Top the salad with the steak and onion. Now squeeze the juice from the lemon into a separate bowl, add some olive oil, salt, pepper and herbs of your choice. Mix it up, and drizzle over the salad to serve.

This is such a perfect recipe for a warm summer's evening - the warm steak goes surprisingly well with the cold salad, and the lemon and BBQ sauce is a great taste!


Friday, April 10, 2009


Happy Easter everyone! I hope you are all having a wonderful Easter weekend. We are definitely relaxing a bit this weekend, but we've also still been busy with our spring cleaning. This morning we did a quick 10 minute tidy downstairs, and 20 minutes upstairs using the timer - it worked great and means I can put my feet up for the rest of the weekend. As promised however, here is my post about scrubbing a floor...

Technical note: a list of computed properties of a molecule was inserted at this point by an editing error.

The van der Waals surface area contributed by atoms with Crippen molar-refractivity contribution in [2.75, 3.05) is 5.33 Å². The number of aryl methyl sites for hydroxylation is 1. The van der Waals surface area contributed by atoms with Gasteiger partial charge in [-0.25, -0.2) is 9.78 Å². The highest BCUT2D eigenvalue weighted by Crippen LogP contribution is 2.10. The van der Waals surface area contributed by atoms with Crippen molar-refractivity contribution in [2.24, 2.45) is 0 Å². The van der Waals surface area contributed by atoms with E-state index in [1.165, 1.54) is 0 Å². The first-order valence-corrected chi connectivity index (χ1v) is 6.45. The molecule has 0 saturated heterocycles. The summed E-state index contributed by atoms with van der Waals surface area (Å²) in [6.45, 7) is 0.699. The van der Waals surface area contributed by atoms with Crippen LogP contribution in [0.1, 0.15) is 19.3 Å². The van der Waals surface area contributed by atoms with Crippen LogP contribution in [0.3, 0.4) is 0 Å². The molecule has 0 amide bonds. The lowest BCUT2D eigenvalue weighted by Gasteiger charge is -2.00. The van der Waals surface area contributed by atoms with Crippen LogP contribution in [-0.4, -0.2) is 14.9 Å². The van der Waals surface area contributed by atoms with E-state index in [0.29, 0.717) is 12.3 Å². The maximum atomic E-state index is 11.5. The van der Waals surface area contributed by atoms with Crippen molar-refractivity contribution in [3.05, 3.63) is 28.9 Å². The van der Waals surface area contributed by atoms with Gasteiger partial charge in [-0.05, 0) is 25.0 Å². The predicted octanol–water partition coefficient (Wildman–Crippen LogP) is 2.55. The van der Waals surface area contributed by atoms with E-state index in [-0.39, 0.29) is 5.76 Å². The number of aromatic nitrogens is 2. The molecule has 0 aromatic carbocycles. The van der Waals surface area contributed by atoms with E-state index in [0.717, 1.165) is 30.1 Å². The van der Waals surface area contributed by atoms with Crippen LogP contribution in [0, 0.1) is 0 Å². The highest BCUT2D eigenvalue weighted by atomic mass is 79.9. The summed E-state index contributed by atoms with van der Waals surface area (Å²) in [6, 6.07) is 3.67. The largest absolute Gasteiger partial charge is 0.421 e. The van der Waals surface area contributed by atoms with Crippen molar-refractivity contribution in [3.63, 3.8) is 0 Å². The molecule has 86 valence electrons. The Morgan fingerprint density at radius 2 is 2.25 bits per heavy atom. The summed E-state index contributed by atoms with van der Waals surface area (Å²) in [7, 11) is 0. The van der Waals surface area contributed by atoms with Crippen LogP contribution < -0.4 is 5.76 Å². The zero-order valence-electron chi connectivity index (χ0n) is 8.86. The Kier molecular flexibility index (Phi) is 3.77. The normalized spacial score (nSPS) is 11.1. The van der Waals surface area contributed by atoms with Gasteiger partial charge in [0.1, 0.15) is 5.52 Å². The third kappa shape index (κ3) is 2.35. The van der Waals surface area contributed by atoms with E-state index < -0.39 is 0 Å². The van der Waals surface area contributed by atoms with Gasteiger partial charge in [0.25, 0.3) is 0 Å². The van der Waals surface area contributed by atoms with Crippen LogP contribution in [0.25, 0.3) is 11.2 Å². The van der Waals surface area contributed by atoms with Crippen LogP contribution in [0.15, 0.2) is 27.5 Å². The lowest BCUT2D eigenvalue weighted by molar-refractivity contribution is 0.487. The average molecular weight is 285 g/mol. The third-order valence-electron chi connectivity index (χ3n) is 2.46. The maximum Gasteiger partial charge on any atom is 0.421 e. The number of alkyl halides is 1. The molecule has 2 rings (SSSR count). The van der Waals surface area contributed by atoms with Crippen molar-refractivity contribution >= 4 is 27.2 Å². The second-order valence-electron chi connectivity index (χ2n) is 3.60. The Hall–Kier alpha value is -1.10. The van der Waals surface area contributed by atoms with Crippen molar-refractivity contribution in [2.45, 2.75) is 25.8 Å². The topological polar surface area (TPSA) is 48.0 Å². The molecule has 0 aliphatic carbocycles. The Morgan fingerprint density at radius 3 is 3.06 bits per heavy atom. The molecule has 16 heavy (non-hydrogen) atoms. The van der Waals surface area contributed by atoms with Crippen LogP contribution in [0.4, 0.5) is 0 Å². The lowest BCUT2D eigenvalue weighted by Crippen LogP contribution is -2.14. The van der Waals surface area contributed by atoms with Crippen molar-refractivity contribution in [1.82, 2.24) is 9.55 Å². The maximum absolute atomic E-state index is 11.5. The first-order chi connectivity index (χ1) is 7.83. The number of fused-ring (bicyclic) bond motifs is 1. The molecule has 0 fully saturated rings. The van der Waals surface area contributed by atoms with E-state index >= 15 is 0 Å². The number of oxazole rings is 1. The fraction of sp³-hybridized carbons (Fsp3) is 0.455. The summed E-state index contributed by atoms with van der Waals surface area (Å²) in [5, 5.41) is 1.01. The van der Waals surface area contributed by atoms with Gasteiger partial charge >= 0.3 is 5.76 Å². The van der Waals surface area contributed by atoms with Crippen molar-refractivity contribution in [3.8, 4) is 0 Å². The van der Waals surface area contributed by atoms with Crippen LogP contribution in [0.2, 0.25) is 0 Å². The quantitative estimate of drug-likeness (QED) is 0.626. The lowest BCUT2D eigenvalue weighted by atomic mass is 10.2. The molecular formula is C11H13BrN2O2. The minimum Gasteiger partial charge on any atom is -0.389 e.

I'm not sure if I should admit this or not, but here goes... I have never in my life scrubbed a floor. Mopped, yes of course, I have mopped my floors many times, and may I just add that my floors are mostly pretty clean because I sweep them with a hard bristle broom before mopping. But since it's spring and I've kind of always wanted to try this (probably because I watched the Cinderella movie too many times as a child), I decided to try it myself and blog about it. The majority of our house downstairs has laminate floors, and they don't need scrubbing. Our bathroom floor is a shiny tiny tile floor that I simply wipe clean along with the rest of the bathroom. But our kitchen floor is a lovely uneven slate floor. It's probably about time that it has a 'deep clean'. So I'm on a mission to find out what all the fuss is about scrubbing on your hands an knees, and will it really leave my floor cleaner, undamaged and sparkling?